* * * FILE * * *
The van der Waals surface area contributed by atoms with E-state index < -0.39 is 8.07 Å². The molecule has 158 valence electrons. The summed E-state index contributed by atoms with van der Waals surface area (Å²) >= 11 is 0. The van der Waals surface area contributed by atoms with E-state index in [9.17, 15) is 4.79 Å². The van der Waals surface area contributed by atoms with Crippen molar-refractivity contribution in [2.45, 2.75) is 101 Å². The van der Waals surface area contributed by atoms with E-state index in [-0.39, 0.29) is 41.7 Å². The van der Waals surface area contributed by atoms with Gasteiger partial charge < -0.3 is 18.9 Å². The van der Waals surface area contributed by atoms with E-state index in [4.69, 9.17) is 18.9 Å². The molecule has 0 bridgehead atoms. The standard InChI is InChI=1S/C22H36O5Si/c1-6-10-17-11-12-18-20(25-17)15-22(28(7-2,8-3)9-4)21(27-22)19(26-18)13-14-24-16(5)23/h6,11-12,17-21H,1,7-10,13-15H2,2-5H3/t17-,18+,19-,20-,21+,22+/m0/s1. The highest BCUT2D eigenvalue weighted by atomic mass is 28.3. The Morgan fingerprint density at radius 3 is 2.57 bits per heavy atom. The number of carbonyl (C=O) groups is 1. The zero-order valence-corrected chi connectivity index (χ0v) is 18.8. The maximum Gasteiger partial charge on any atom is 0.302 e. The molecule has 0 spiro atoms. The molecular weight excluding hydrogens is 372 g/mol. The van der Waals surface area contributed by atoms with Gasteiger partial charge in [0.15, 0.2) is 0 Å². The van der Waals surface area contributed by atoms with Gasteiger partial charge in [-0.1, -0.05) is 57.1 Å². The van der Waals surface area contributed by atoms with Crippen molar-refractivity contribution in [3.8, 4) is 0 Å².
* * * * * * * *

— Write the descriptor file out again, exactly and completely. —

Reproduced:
The van der Waals surface area contributed by atoms with E-state index < -0.39 is 8.07 Å². The molecule has 158 valence electrons. The summed E-state index contributed by atoms with van der Waals surface area (Å²) >= 11 is 0. The van der Waals surface area contributed by atoms with E-state index in [9.17, 15) is 4.79 Å². The van der Waals surface area contributed by atoms with Crippen molar-refractivity contribution in [2.45, 2.75) is 101 Å². The van der Waals surface area contributed by atoms with E-state index in [-0.39, 0.29) is 41.7 Å². The van der Waals surface area contributed by atoms with Gasteiger partial charge < -0.3 is 18.9 Å². The van der Waals surface area contributed by atoms with E-state index in [4.69, 9.17) is 18.9 Å². The molecule has 0 bridgehead atoms. The standard InChI is InChI=1S/C22H36O5Si/c1-6-10-17-11-12-18-20(25-17)15-22(28(7-2,8-3)9-4)21(27-22)19(26-18)13-14-24-16(5)23/h6,11-12,17-21H,1,7-10,13-15H2,2-5H3/t17-,18+,19-,20-,21+,22+/m0/s1. The highest BCUT2D eigenvalue weighted by atomic mass is 28.3. The Morgan fingerprint density at radius 3 is 2.57 bits per heavy atom. The number of carbonyl (C=O) groups is 1. The zero-order valence-corrected chi connectivity index (χ0v) is 18.8. The maximum Gasteiger partial charge on any atom is 0.302 e. The molecule has 0 spiro atoms. The molecular weight excluding hydrogens is 372 g/mol. The van der Waals surface area contributed by atoms with Gasteiger partial charge in [0.15, 0.2) is 0 Å². The van der Waals surface area contributed by atoms with Gasteiger partial charge in [-0.1, -0.05) is 57.1 Å². The van der Waals surface area contributed by atoms with Crippen molar-refractivity contribution in [3.8, 4) is 0 Å².